We are using cookies to implement functions like login, shopping cart or language selection for this website. Furthermore we use Google Analytics to create anonymized statistical reports of the usage which creates Cookies too. You will find more information in our privacy policy.
OK, I agree I do not want Google Analytics-Cookies
The Journal of Adhesive Dentistry



Forgotten password?


J Adhes Dent 18 (2016), No. 1     18. Feb. 2016
J Adhes Dent 18 (2016), No. 1  (18.02.2016)

Page 7-16, doi:10.3290/j.jad.a35520, PubMed:26814320

Influence of Cavity Margin Design and Restorative Material on Marginal Quality and Seal of Extended Class II Resin Composite Restorations In Vitro
Soliman, Sebastian / Preidl, Reinhard / Karl, Sabine / Hofmann, Norbert / Krastl, Gabriel / Klaiber, Bernd
Purpose: To investigate the influence of three cavity designs on the marginal seal of large Class II cavities restored with low-shrinkage resin composite limited to the enamel.
Materials and Methods: One hundred twenty (120) intact human molars were randomly divided into 12 groups, with three different cavity designs: 1. undermined enamel, 2. box-shaped, and 3. proximal bevel. The teeth were restored with 1. an extra-low shrinkage (ELS) composite free of diluent monomers, 2. microhybrid composite (Herculite XRV), 3. nanohybrid composite (Filtek Supreme XTE), and 4. silorane-based composite (Filtek Silorane). After artificial aging by thermocycling and storage in physiological saline, epoxy resin replicas were prepared. To determine the integrity of the restorations' approximal margins, two methods were sequentially employed: 1. replicas were made of the 120 specimens and examined using SEM, and 2. the same 120 specimens were immersed in AgNO3 solution, and the dye penetration depth was observed with a light microscope. Statistical analysis was performed using the Kruskal-Wallis and the Dunn-Bonferroni tests.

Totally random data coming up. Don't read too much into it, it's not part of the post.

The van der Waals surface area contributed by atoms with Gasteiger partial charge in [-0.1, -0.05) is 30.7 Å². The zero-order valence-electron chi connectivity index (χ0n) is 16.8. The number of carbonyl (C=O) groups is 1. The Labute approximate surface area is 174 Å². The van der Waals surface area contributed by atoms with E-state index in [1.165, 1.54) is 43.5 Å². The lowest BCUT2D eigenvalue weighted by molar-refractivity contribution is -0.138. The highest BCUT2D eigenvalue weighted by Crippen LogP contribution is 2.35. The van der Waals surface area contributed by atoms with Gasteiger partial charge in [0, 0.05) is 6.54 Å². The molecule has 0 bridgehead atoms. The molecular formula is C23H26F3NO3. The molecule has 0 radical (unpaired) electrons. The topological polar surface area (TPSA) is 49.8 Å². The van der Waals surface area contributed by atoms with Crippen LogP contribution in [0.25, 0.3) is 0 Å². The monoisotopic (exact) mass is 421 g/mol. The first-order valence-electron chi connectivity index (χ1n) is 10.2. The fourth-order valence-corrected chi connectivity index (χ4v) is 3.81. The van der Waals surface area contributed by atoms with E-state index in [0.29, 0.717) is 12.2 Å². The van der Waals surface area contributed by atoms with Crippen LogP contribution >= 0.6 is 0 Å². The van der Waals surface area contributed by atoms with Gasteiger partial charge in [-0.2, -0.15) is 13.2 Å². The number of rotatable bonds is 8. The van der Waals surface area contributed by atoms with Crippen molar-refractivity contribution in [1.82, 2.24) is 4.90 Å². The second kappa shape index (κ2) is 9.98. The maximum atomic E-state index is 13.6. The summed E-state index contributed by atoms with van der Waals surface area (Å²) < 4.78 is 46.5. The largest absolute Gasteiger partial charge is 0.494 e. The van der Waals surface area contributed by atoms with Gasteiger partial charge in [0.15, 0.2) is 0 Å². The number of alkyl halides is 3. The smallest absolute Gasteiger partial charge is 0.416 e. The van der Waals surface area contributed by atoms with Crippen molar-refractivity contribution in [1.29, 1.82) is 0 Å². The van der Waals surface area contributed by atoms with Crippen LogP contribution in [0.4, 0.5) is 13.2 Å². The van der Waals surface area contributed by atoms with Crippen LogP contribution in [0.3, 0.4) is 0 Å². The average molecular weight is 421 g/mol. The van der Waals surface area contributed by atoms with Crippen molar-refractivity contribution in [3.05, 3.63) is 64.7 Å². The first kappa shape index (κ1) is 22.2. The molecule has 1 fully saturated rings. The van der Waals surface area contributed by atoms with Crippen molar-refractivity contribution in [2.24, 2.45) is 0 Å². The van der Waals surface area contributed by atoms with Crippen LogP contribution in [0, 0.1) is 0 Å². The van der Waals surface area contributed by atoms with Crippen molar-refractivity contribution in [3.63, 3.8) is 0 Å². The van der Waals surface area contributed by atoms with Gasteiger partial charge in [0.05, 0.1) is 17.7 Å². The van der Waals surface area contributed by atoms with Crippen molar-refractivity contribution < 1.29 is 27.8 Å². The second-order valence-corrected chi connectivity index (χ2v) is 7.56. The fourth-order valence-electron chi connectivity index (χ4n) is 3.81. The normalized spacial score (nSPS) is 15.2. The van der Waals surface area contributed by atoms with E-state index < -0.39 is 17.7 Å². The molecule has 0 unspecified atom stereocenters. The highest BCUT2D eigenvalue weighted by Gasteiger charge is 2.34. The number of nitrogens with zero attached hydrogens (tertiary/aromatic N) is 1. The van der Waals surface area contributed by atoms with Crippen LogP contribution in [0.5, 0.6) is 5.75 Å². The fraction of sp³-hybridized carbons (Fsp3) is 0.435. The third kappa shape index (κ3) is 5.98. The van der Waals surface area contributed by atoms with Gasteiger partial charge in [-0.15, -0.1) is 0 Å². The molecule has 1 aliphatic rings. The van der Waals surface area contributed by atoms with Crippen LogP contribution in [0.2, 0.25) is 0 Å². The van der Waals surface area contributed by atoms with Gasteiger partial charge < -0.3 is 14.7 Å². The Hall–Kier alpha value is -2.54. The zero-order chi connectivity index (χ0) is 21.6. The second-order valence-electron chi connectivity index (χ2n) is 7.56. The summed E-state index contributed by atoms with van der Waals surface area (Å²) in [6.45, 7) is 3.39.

Results: After bevel preparation, SEM observations showed that restorations did not exhibit a higher percentage of continuous margin (SEM-analysis; p > 0.05), but more leakage was found than with the other cavity designs (p < 0.05). The lowest percentage of continuous margin was observed in ELS restorations (p < 0.05). More fractured margins were observed in the undermined enamel cavity design groups (p < 0.05).
Conclusion: Bevel preparation failed to improve margin quality in large Class II composite restorations and is no longer recommended. However, undermined enamel should be removed to prevent enamel fractures.

Keywords: cavity design, enamel margins, low-shrinkage resin composite, bevel, box-shaped cavity, marginal gap, enamel fracture, undermined enamel